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date: 10 December 2019

Abstract and Keywords

This chapter provides an introduction to how humans learn and reason about multiple causal relations connected together in a causal structure. The first half of the chapter focuses on how people learn causal structures. The main topics involve learning from observations versus interventions, learning temporal versus atemporal causal structures, and learning the parameters of a causal structure including individual cause-effect strengths and how multiple causes combine to produce an effect. The second half of the chapter focuses on how individuals reason about the causal structure, such as making predictions about one variable given knowledge about other variables, once the structure has been learned. Some of the most important topics involve reasoning about observations versus interventions, how well people reason compared to normative models, and whether causal structure beliefs bias reasoning. In both sections the author highlights open empirical and theoretical questions.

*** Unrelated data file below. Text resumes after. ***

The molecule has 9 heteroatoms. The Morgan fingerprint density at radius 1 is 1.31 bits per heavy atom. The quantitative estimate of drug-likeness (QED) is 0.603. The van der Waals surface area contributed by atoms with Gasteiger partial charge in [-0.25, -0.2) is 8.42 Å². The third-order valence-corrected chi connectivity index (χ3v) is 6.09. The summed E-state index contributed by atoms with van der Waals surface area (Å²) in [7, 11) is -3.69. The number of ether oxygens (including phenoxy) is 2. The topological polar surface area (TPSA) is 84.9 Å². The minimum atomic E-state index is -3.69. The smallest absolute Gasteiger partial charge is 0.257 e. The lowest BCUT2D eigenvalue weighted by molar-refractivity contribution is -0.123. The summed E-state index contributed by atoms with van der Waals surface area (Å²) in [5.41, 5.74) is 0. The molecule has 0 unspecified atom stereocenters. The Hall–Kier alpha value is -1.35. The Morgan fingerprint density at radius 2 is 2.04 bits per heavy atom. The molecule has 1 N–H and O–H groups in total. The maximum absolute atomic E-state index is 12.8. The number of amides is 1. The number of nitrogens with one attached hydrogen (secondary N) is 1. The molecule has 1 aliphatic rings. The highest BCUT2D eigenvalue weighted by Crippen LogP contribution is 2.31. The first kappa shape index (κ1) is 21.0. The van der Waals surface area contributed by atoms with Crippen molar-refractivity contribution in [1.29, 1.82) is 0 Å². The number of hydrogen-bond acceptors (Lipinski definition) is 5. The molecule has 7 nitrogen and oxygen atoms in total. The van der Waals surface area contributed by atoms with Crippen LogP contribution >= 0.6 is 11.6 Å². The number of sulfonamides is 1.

Keywords: causal structure, learning, reasoning, cause-effect, empirical, theoretical

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